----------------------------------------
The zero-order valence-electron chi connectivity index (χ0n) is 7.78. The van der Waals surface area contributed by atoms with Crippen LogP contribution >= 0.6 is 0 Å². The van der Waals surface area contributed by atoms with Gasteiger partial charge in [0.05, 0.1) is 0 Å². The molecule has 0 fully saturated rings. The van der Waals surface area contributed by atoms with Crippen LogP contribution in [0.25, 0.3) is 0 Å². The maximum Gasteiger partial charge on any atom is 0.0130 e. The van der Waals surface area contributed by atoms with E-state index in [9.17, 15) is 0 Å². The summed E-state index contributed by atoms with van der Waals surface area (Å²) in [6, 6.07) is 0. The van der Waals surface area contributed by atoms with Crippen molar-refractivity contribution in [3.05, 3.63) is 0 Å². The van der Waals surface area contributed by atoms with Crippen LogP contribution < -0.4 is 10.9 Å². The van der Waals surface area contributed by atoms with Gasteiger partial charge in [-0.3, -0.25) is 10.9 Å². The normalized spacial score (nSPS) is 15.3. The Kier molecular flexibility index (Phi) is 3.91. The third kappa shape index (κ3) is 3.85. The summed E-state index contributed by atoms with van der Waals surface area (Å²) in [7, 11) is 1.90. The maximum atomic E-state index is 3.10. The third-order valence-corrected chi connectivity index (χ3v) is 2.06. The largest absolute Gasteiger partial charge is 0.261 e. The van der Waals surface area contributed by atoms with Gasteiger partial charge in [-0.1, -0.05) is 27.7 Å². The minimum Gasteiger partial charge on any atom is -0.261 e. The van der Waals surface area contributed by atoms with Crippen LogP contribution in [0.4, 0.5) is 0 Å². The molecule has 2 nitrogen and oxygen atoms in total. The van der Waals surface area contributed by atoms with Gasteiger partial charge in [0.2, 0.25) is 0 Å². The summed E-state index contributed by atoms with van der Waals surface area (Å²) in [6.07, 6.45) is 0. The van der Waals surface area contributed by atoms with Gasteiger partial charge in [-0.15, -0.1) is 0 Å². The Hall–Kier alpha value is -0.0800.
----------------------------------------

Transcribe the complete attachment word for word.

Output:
The zero-order valence-electron chi connectivity index (χ0n) is 7.78. The van der Waals surface area contributed by atoms with Crippen LogP contribution >= 0.6 is 0 Å². The van der Waals surface area contributed by atoms with Gasteiger partial charge in [0.05, 0.1) is 0 Å². The molecule has 0 fully saturated rings. The van der Waals surface area contributed by atoms with Crippen LogP contribution in [0.25, 0.3) is 0 Å². The maximum Gasteiger partial charge on any atom is 0.0130 e. The van der Waals surface area contributed by atoms with E-state index in [9.17, 15) is 0 Å². The summed E-state index contributed by atoms with van der Waals surface area (Å²) in [6, 6.07) is 0. The van der Waals surface area contributed by atoms with Crippen molar-refractivity contribution in [3.05, 3.63) is 0 Å². The van der Waals surface area contributed by atoms with Crippen LogP contribution < -0.4 is 10.9 Å². The van der Waals surface area contributed by atoms with Gasteiger partial charge in [-0.3, -0.25) is 10.9 Å². The normalized spacial score (nSPS) is 15.3. The Kier molecular flexibility index (Phi) is 3.91. The third kappa shape index (κ3) is 3.85. The summed E-state index contributed by atoms with van der Waals surface area (Å²) in [7, 11) is 1.90. The maximum atomic E-state index is 3.10. The third-order valence-corrected chi connectivity index (χ3v) is 2.06. The largest absolute Gasteiger partial charge is 0.261 e. The van der Waals surface area contributed by atoms with Gasteiger partial charge in [-0.1, -0.05) is 27.7 Å². The minimum Gasteiger partial charge on any atom is -0.261 e. The van der Waals surface area contributed by atoms with Crippen LogP contribution in [0.4, 0.5) is 0 Å². The molecule has 2 nitrogen and oxygen atoms in total. The van der Waals surface area contributed by atoms with Gasteiger partial charge in [0.2, 0.25) is 0 Å². The summed E-state index contributed by atoms with van der Waals surface area (Å²) in [6.07, 6.45) is 0. The van der Waals surface area contributed by atoms with Gasteiger partial charge in [-0.15, -0.1) is 0 Å². The Hall–Kier alpha value is -0.0800.